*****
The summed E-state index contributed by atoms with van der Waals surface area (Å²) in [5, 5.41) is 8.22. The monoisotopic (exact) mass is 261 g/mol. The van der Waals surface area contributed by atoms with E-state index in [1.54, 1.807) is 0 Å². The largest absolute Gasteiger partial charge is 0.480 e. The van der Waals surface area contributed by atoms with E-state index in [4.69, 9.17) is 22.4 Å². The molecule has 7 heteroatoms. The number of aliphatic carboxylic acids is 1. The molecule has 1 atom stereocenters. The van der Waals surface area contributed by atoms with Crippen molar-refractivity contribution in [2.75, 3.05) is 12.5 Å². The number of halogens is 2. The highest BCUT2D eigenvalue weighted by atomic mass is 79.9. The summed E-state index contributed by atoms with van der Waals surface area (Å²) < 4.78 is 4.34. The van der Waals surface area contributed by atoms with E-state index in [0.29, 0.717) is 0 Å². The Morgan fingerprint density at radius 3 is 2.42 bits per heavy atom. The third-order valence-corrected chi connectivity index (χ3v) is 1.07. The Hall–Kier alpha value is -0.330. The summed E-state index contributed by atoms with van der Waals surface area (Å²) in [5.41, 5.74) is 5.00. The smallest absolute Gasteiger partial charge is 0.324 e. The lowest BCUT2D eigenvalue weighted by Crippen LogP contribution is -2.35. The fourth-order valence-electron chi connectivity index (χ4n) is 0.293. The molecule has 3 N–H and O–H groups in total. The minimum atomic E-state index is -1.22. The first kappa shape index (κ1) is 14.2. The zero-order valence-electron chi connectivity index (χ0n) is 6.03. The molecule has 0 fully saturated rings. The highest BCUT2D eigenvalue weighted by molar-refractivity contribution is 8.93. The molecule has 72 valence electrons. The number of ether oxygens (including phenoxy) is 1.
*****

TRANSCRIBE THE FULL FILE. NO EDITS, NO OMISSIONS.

The summed E-state index contributed by atoms with van der Waals surface area (Å²) in [5, 5.41) is 8.22. The monoisotopic (exact) mass is 261 g/mol. The van der Waals surface area contributed by atoms with E-state index in [1.54, 1.807) is 0 Å². The largest absolute Gasteiger partial charge is 0.480 e. The van der Waals surface area contributed by atoms with E-state index in [4.69, 9.17) is 22.4 Å². The molecule has 7 heteroatoms. The number of aliphatic carboxylic acids is 1. The molecule has 1 atom stereocenters. The van der Waals surface area contributed by atoms with Crippen molar-refractivity contribution in [2.75, 3.05) is 12.5 Å². The number of halogens is 2. The highest BCUT2D eigenvalue weighted by atomic mass is 79.9. The summed E-state index contributed by atoms with van der Waals surface area (Å²) < 4.78 is 4.34. The van der Waals surface area contributed by atoms with E-state index in [0.29, 0.717) is 0 Å². The Morgan fingerprint density at radius 3 is 2.42 bits per heavy atom. The third-order valence-corrected chi connectivity index (χ3v) is 1.07. The Hall–Kier alpha value is -0.330. The summed E-state index contributed by atoms with van der Waals surface area (Å²) in [5.41, 5.74) is 5.00. The smallest absolute Gasteiger partial charge is 0.324 e. The lowest BCUT2D eigenvalue weighted by Crippen LogP contribution is -2.35. The fourth-order valence-electron chi connectivity index (χ4n) is 0.293. The molecule has 3 N–H and O–H groups in total. The minimum atomic E-state index is -1.22. The first kappa shape index (κ1) is 14.2. The zero-order valence-electron chi connectivity index (χ0n) is 6.03. The molecule has 0 fully saturated rings. The highest BCUT2D eigenvalue weighted by molar-refractivity contribution is 8.93. The molecule has 72 valence electrons. The number of ether oxygens (including phenoxy) is 1.